Entertainment

Ryan Delaney / WRVO

It’s a common procedure at the state fair: step right up and try to win a prize at one of the midway’s many carnival games.

Pop a balloon with a dart; sink a basketball shot; hook a ring around a bottle. Do so, and spend the rest of a day at the fair slinging an oversized plush gorilla over the shoulder, or carrying a stuffed monkey under an arm.

But one game, and an iconic fair prize, is missing this year.

Courtesy of Wade Shows

Every year there are new attractions or cosmetic changes at the New York State Fair in Geddes. This year, when the fair gates open Thursday, visitors will see some of the most dramatic differences in decades.

It’s the biggest change at the fair in 73 years, says Acting Fair Director Troy Waffner. An all new midway, with long-time show operator James E. Strates out and Michigan-based Wade Shows in.

Ellen Abbott / WRVO

Just about six months ago, Gov. Andrew Cuomo came to central New York to announce that the state would chip in $30 million for a multi-million dollar plan to revitalize the western lakeshore of Onondaga Lake, including the village of Solvay. Today, Onondaga County is ready to share with the public detailed plans about what this development entails.

Ellen Abbott / WRVO

There will be skating at the Meachem Ice Rink in Syracuse’s Valley neighborhood starting in October.

The rink closed earlier this year after a series of mechanical problems made it impossible to make ice. State Sen. Dave Valesky and Assemblyman Bill Magnarelli combined forces to get more than $450,000 from the state’s capital budget to pay for installation of an ice mat.

Syracuse Mayor Stephanie Miner says it is the latest innovation in the ice rink world.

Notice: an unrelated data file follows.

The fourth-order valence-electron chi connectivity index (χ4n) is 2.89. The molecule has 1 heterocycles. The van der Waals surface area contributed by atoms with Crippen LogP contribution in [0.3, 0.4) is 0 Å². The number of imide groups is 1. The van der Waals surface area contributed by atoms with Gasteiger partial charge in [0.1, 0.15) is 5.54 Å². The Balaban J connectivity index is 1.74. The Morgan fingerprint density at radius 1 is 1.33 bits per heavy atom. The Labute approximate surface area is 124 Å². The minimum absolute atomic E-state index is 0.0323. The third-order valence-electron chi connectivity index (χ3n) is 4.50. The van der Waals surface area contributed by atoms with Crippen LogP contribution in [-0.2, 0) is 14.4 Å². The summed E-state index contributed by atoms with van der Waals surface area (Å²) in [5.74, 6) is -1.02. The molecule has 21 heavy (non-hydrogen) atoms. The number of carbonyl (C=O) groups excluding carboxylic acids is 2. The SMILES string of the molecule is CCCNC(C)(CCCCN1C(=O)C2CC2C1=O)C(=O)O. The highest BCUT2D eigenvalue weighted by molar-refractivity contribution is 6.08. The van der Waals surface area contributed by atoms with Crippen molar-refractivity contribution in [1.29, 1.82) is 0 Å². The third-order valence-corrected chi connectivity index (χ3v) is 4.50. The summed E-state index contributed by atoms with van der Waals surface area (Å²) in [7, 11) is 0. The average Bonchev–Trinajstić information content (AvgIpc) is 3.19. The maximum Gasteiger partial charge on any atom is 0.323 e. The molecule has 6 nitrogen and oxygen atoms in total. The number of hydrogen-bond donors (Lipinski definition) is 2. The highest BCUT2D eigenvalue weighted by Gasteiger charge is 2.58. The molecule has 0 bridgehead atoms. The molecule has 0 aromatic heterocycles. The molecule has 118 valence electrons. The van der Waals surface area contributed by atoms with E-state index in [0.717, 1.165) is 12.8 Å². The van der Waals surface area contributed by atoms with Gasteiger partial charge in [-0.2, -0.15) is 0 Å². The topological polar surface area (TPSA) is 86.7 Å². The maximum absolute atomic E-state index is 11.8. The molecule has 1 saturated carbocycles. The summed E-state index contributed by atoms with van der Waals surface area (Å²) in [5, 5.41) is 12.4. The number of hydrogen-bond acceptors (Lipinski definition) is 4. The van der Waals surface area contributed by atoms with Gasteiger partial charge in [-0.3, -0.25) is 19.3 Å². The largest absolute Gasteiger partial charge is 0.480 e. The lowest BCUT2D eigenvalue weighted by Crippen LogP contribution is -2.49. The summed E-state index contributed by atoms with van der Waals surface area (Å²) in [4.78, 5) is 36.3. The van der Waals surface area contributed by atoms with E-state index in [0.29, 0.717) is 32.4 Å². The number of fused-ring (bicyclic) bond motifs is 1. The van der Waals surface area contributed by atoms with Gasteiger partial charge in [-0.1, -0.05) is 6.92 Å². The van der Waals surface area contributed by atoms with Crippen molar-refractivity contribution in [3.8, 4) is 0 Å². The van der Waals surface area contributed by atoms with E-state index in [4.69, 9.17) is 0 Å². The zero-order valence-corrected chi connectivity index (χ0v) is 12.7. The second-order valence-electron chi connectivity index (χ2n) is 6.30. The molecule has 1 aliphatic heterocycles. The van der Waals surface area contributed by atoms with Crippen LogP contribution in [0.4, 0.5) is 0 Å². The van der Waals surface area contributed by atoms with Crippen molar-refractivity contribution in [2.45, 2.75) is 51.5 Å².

What is the Sounds the CNY?

Mar 21, 2014

Three interns explain the objectives and the process of the Sounds of Central New York project as they finish the first chapter.

Lorena Ortega / Flickr

On February 9, 1964, The Beatles took America by storm, making their first appearance on the Ed Sullivan show. Fifty years later, we examine why the group was so innovative. Beyond reshaping music, they changed business, art, Hollywood, fashion, and culture.

Leah Landry/WRVO

In 2004, a musician with roots in central and northern New York came up with an idea for a fundraiser to help preserve the St. Lawrence River. Every Fourth of July weekend since then, singer-songwriter Jay Nash has led a group of musicians in the "Rock for the River" concert in Clayton, which benefits the non-profit group "Save the River." The events have been so popular, this year they've added another concert on Labor Day weekend. WRVO's Catherine Loper recently spoke with Nash about how his passions for the river and music intersect.

Children on Chief's Baseball

May 3, 2013

©2004 NPR Photo by Tony Nagelmann

If you listen to Wait, Wait... Don't Tell Me! on WRVO each Saturday morning, you probably know that tomorrow night… Peter Sagal, Carl Kasell and the rest of the Wait, Wait... crew will beam their show live to movie theaters across the country. It’s the first time the show has been broadcast live across the country. WRVO’s Mark Lavonier had the chance to talk to Peter Sagal and asked him how the live show came about.

Growing Up with The Chiefs

Apr 26, 2013

Oswego Farmer's Market

Apr 19, 2013

Sound Garden

Apr 12, 2013

NPRStations.org

Michel Martin is host of NPR's Tell Me More program, which is celebrating its fifth anniversary on the air.  In this conversation, she tells how the show has evolved in its approach toward race, ethnicity, and diversity; what areas she'd like to see the show expand into in the future; the difference that radio can make in reporting a story and talking with people; and how the experience of doing the show has affected her.